Rand-rigging investigation flops: More proof it’s SO EASY to pull off global money crimes

The wheels of justice turn slowly in South Africa and in some cases not at all. Take the 2015 rand-rigging scandal. So far, no-one in South Africa has been brought to book. Investigators appear to be incompetent and have been sent back to the drawing board by the Competition Tribunal. Then, there’s the mountain of money-laundering cases that have built up at the Reserve Bank. Huge sums and time and effort are put into getting bank customers to provide proof of residence and other information to ease minds that they are not up to devious deeds, yet clear cases of money-laundering on an industrial scale are not vigorously pursued. At the state capture inquiry, the Reserve Bank head of financial surveillance recently told how huge sums were transferred between accounts in questionable transactions yet police investigators have made no progress in building dossiers with a view to pressing charges. Elijah Mazibuko, reports eNCA, said that, over the last five years, the Reserve Bank has referred 64 cases to the police of possible contravention of the exchange control regulations – or money laundering – with no feedback or progress. – Jackie Cameron

South Africa tells investigators to clarify rand-rigging charges

By Vernon Wessels

(Bloomberg) – South Africa’s Competition Tribunal ordered antitrust investigators to clarify their charges of currency manipulation brought against more than 20 banks, drawing out a four-year legal battle.

The Tribunal, which adjudicates antitrust cases like a court, found deficiencies in referrals prepared by the Competition Commission and gave the body 40 days to redraft its accusations, according to a statement on Wednesday. It also rejected attempts to quash the case.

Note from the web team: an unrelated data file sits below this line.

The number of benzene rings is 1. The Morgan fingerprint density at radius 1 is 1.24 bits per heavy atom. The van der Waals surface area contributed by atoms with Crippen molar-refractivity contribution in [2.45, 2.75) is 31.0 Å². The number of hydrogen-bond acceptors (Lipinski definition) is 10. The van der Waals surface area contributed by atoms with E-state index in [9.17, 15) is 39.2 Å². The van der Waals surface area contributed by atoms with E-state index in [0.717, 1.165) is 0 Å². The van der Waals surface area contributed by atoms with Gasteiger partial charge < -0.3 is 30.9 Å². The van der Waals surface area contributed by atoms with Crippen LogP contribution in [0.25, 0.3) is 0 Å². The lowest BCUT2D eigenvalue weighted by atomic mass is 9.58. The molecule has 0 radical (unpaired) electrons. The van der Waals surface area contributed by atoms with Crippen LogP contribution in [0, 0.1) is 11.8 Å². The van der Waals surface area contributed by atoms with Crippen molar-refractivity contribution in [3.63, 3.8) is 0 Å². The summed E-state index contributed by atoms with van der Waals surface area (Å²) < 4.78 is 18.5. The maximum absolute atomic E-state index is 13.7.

Most banks had complained about the vagueness of the case brought by the commission and asked authorities to dismiss the allegations. Standard Bank Group Ltd. said there was no evidence that it had participated in collusion and that the case was so contradictory and vague, the Johannesburg-based lender didn’t know how to respond.

“The commission would still need to allege that the conduct of the respondent banks had an affect in South Africa,” the Pretoria-based Tribunal said in the statement. It should also confine its case against the lenders “to one of a single over-arching conspiracy” and provide “more detail on such a conspiracy.”

Global probe

The order is the latest chapter in a saga that started in May 2015, when the commission alleged that banks including JPMorgan Chase & Co., BNP Paribas SA, Bank of Merrill Lynch, Investec and Standard Chartered Plc colluded to rig the value of the rand against the dollar. The commission eventually named 23 banks through three additional supplements to its original referral to the Tribunal.

The inquiry followed a global probe into currency manipulation that was exposed two years earlier, triggering investigations in the US and the UK To date, more than a dozen financial institutions have paid about $11.8bn in fines and penalties globally, with another $2.3bn spent to compensate customers and investors.

In its statement, the Tribunal said it doesn’t have the jurisdiction to extract penalties out of banks with no presence in South Africa and that any fines would be limited to a percentage of the representative unit’s revenue in the country.

There have been accusations of errors of process on both sides. In filings in May 2017, HSBC Holdings Plc and Investec said the commission named the wrong legal entities in its allegations. Standard Bank’s South African unit, Bank of America Merrill Lynch International Ltd. and Standard New York Securities Inc. all said the traders the commission accused of manipulation on their behalf had either never worked for them nor traded the rand.

“Standard Bank remains unaware of any evidence implicating it in the alleged collusion,” it said in an email.

Citigroup Inc. agreed in January 2017 to pay a R69.5m ($4.7m) fine for its alleged role in manipulating the rand, while Barclays Africa Group Ltd., which has since been renamed Absa Group Ltd., may be exempt from a penalty because it blew the whistle on the traders’ alleged actions. Nomura International Plc, Commerzbank AG, Macquarie Group Ltd., Australia & New Zealand Banking Group Ltd. and Commerzbank AG were also identified in the probe.

“The Tribunal found that the deficiency in the commission’s pleading was located in its unwillingness to commit itself unequivocally to a particular formulation of its case,” the authority said. This “caused a lack of focus and consistency throughout the various iterations contained in the referral and subsequent supplementary documents.”